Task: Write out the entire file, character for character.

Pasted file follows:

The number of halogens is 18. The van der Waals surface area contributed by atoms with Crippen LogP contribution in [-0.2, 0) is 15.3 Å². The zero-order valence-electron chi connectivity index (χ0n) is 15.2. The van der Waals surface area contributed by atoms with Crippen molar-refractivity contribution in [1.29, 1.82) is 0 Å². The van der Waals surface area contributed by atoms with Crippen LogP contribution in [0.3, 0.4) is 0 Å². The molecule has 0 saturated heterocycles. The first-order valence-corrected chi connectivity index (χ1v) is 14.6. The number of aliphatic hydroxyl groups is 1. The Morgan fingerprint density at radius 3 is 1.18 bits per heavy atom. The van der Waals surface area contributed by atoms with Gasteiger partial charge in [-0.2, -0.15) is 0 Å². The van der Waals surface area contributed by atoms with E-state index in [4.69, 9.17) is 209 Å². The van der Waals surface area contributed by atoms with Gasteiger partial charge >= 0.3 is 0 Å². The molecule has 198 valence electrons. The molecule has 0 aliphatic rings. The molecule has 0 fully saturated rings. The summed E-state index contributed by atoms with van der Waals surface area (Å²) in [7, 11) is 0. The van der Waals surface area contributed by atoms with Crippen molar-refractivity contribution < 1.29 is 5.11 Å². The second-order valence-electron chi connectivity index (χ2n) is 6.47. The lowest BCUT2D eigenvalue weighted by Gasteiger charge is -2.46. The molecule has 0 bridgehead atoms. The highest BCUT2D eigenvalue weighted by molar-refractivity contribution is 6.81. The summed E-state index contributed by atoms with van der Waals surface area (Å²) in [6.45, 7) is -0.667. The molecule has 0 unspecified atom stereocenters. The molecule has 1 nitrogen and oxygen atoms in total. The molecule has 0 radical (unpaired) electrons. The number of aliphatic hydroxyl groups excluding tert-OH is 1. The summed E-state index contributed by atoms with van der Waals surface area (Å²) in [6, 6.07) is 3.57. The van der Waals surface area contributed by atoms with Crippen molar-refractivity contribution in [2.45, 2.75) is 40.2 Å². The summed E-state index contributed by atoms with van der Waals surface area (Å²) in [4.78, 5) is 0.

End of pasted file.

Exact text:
The number of halogens is 18. The van der Waals surface area contributed by atoms with Crippen LogP contribution in [-0.2, 0) is 15.3 Å². The zero-order valence-electron chi connectivity index (χ0n) is 15.2. The van der Waals surface area contributed by atoms with Crippen molar-refractivity contribution in [1.29, 1.82) is 0 Å². The van der Waals surface area contributed by atoms with Crippen LogP contribution in [0.3, 0.4) is 0 Å². The molecule has 0 saturated heterocycles. The first-order valence-corrected chi connectivity index (χ1v) is 14.6. The number of aliphatic hydroxyl groups is 1. The Morgan fingerprint density at radius 3 is 1.18 bits per heavy atom. The van der Waals surface area contributed by atoms with Gasteiger partial charge in [-0.2, -0.15) is 0 Å². The van der Waals surface area contributed by atoms with E-state index in [4.69, 9.17) is 209 Å². The van der Waals surface area contributed by atoms with Gasteiger partial charge >= 0.3 is 0 Å². The molecule has 198 valence electrons. The molecule has 0 aliphatic rings. The molecule has 0 fully saturated rings. The summed E-state index contributed by atoms with van der Waals surface area (Å²) in [7, 11) is 0. The van der Waals surface area contributed by atoms with Crippen molar-refractivity contribution < 1.29 is 5.11 Å². The second-order valence-electron chi connectivity index (χ2n) is 6.47. The lowest BCUT2D eigenvalue weighted by Gasteiger charge is -2.46. The molecule has 0 bridgehead atoms. The highest BCUT2D eigenvalue weighted by molar-refractivity contribution is 6.81. The summed E-state index contributed by atoms with van der Waals surface area (Å²) in [6.45, 7) is -0.667. The molecule has 0 unspecified atom stereocenters. The molecule has 1 nitrogen and oxygen atoms in total. The molecule has 0 radical (unpaired) electrons. The number of aliphatic hydroxyl groups excluding tert-OH is 1. The summed E-state index contributed by atoms with van der Waals surface area (Å²) in [6, 6.07) is 3.57. The van der Waals surface area contributed by atoms with Crippen molar-refractivity contribution in [2.45, 2.75) is 40.2 Å². The summed E-state index contributed by atoms with van der Waals surface area (Å²) in [4.78, 5) is 0.